generally view the new period not as a bipolar situation (like the Cold War) or a unipolar situation (like the post-Cold War era), but as a situation characterized in part by renewed competition among three major world powers—the United States, China, and Russia. Other emerging characteristics of the new international security situation as viewed by these observers include the following:
- renewed ideological competition, this time against
21st-century forms of authoritarianism in Russia, China, and other countries; 7
the promotion in China and Russia through their state-controlled media of nationalistic historical narratives emphasizing assertions of prior humiliation or victimization by Western powers, and the use of those narratives to support revanchist or irredentist foreign policy aims;
- the use by Russia and China of new forms of aggressive or assertive military and
paramilitary operations—called hybrid warfare or ambiguous warfare, among other terms, in the case of Russia 's actions, and called salami-slicing tactics or gray-zone warfare, among other terms, in the case of China 's actions—to gain greater degrees of control of areas on their peripheries;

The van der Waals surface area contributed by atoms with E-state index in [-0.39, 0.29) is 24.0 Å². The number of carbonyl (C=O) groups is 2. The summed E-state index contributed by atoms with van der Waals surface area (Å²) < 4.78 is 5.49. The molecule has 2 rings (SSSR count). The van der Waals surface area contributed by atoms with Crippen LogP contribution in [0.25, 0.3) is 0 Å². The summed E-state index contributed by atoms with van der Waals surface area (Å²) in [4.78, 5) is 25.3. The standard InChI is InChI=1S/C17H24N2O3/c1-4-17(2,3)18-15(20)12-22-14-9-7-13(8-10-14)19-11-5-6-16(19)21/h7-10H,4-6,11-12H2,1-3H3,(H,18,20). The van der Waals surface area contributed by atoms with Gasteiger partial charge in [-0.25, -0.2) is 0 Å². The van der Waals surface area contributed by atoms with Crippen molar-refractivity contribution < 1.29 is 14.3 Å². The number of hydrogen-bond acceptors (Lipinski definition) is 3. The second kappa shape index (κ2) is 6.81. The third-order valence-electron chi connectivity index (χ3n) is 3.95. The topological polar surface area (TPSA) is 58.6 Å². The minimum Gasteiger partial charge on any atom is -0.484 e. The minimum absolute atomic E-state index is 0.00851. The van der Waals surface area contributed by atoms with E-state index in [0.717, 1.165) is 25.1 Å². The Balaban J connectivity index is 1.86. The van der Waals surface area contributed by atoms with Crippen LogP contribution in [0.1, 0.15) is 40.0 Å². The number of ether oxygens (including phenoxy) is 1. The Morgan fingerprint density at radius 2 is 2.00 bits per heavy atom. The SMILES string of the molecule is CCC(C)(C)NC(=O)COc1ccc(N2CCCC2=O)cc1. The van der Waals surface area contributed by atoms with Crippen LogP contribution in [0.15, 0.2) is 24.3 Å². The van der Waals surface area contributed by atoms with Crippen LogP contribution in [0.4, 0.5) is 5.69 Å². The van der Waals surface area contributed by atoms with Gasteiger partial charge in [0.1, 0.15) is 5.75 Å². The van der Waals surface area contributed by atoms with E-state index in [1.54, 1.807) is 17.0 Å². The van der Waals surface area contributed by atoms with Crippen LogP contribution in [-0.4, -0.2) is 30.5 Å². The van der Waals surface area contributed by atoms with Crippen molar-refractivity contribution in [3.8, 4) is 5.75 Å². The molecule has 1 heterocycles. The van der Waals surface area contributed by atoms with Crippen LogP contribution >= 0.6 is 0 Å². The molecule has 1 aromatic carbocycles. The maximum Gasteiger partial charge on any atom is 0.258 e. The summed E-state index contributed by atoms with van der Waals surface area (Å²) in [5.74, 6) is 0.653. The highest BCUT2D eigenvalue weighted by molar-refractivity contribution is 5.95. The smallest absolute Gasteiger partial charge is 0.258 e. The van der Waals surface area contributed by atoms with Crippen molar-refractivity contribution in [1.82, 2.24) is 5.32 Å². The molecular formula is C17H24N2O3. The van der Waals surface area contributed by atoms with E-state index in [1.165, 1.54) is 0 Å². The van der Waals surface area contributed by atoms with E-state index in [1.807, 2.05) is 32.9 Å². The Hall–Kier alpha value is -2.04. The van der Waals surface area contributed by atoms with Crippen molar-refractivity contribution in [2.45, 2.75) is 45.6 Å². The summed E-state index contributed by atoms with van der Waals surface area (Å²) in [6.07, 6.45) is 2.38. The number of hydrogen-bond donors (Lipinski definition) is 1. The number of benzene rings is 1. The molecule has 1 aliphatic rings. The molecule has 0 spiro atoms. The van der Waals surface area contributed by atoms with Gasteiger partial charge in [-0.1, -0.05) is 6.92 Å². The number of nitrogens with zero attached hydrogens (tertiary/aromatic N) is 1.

- challenges by Russia and China to key elements of the U.S.-led international
order, including the principle that force or threat of force should not be used as a routine or first-resort measure for settling disputes between countries, and the principle of freedom of the seas (i.e., that the world 's oceans are to be treated as an international commons); and
- additional features alongside those listed above, including:
- continued regional security challenges from countries such as Iran and North
- a continuation of the post-Cold War era
's focus (at least from a U.S. perspective) on countering transnational terrorist organizations that have emerged as significant non-state actors (now including the Islamic State organization, among other groups); and